While predominantly a visual novel, Kara no Shoujo allows you to search crime scenes for evidence, make links between people and the events that have occurred and choose which locations you would like to investigate each day. This all sounds like the making of an incredibly engaging interactive detective story but unfortunately Kara no Shoujo falls somewhat short on all three accounts. The crime scenes, while interesting in their own right, will end abruptly whether you have collected all of the evidence they contain or not. This, coupled with the large number of locations you can choose to visit each day (many of which do not contribute to the cases), means that figuring out where you may have gone wrong or what you might have missed becomes a real chore. Adding on to this the fact that the vast majority of the evidence you accrue isn’t useful and only very specific pieces will allow you to progress means that a lot of your actions feel largely unimportant in the grand scheme of things.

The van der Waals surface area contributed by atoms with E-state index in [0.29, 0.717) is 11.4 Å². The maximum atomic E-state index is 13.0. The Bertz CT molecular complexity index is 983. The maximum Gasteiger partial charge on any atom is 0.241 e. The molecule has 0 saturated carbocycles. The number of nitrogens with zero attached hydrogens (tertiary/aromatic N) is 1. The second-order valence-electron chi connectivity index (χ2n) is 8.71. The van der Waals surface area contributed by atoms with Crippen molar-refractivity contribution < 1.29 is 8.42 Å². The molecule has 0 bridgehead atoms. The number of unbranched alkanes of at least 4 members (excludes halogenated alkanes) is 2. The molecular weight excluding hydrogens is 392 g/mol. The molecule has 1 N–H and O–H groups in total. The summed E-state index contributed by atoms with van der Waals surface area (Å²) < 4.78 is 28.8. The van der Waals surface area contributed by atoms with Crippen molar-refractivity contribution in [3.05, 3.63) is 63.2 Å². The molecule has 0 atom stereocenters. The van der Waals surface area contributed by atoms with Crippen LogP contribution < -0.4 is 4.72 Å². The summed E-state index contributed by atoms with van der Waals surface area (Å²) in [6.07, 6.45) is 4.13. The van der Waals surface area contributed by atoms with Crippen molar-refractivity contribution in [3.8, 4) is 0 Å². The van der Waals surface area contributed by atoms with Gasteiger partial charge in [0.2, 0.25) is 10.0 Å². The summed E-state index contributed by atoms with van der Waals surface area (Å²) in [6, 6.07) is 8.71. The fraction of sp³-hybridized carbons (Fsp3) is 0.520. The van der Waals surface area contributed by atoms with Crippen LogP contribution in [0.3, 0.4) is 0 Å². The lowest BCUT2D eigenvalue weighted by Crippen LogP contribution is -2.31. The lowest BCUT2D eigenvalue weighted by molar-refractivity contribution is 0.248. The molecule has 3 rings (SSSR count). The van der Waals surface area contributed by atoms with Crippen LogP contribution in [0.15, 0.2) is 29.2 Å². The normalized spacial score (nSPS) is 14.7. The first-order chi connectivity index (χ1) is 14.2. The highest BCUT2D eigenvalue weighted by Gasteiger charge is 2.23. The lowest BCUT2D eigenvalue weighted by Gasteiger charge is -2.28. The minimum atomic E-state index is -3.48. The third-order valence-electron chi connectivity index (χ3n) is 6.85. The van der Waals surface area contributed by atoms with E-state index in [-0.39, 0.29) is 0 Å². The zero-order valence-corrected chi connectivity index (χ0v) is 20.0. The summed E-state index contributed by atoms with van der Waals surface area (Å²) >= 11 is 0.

There are two major cases to be solved throughout the course of the visual novel, both of which are interesting and compelling…in theory. As mentioned earlier the story and cases aren’t quite as entertaining as their components might suggest. Some of it no doubt stems from how ineffectual your contributions as the player feel, as well as the constant shift from investigation to everyday life events. Some of it may even stem from the odd predictability of what is going to happen next, mixed in with certain conclusions you are expected to make relying on exceptionally dubious evidence and logic. Yet I still believe that none of those reasons can completely explain why Kara no Shoujo isn’t as entertaining as I feel it should be. I also can’t help but wonder whether it would be better off as a kinetic novel; that is, a visual novel without any choices or player input. In any case, Kara no Shoujo is most definitely not a bad read but is missing something that prevents it from being truly great. As a side note, the True Ending is unsatisfying for a number of reasons, though that can most likely be explained by Kara no Shoujo – The Second Episode being a direct sequel to the original game. Because of the cliffhanger necessary for a direct sequel, the ending lacks a sense of resolution despite all of the major plot points having been explained.